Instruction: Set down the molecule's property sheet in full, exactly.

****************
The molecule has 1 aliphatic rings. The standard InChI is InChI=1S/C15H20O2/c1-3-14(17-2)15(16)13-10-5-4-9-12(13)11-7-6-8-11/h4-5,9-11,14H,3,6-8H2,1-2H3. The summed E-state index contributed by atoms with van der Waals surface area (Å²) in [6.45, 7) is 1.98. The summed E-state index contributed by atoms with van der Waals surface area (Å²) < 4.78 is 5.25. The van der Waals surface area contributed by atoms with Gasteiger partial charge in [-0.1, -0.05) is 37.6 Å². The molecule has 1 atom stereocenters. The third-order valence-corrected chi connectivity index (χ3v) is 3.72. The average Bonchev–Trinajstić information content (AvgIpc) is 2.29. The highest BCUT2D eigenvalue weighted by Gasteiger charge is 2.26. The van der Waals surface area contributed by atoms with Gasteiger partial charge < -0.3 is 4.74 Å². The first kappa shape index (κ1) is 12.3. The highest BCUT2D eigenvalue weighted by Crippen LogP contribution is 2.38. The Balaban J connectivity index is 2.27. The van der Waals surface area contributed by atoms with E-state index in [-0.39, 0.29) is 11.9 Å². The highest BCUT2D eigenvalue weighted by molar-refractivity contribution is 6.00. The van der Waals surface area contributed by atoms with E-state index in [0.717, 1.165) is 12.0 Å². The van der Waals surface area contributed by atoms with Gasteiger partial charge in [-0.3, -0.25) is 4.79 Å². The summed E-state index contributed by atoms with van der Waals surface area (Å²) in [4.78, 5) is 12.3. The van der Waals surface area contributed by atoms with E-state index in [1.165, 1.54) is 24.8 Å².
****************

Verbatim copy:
The molecule has 1 aliphatic rings. The standard InChI is InChI=1S/C15H20O2/c1-3-14(17-2)15(16)13-10-5-4-9-12(13)11-7-6-8-11/h4-5,9-11,14H,3,6-8H2,1-2H3. The summed E-state index contributed by atoms with van der Waals surface area (Å²) in [6.45, 7) is 1.98. The summed E-state index contributed by atoms with van der Waals surface area (Å²) < 4.78 is 5.25. The van der Waals surface area contributed by atoms with Gasteiger partial charge in [-0.1, -0.05) is 37.6 Å². The molecule has 1 atom stereocenters. The third-order valence-corrected chi connectivity index (χ3v) is 3.72. The average Bonchev–Trinajstić information content (AvgIpc) is 2.29. The highest BCUT2D eigenvalue weighted by Gasteiger charge is 2.26. The van der Waals surface area contributed by atoms with Gasteiger partial charge < -0.3 is 4.74 Å². The first kappa shape index (κ1) is 12.3. The highest BCUT2D eigenvalue weighted by Crippen LogP contribution is 2.38. The Balaban J connectivity index is 2.27. The van der Waals surface area contributed by atoms with E-state index in [-0.39, 0.29) is 11.9 Å². The highest BCUT2D eigenvalue weighted by molar-refractivity contribution is 6.00. The van der Waals surface area contributed by atoms with E-state index in [0.717, 1.165) is 12.0 Å². The van der Waals surface area contributed by atoms with Gasteiger partial charge in [-0.3, -0.25) is 4.79 Å². The summed E-state index contributed by atoms with van der Waals surface area (Å²) in [4.78, 5) is 12.3. The van der Waals surface area contributed by atoms with E-state index in [1.165, 1.54) is 24.8 Å².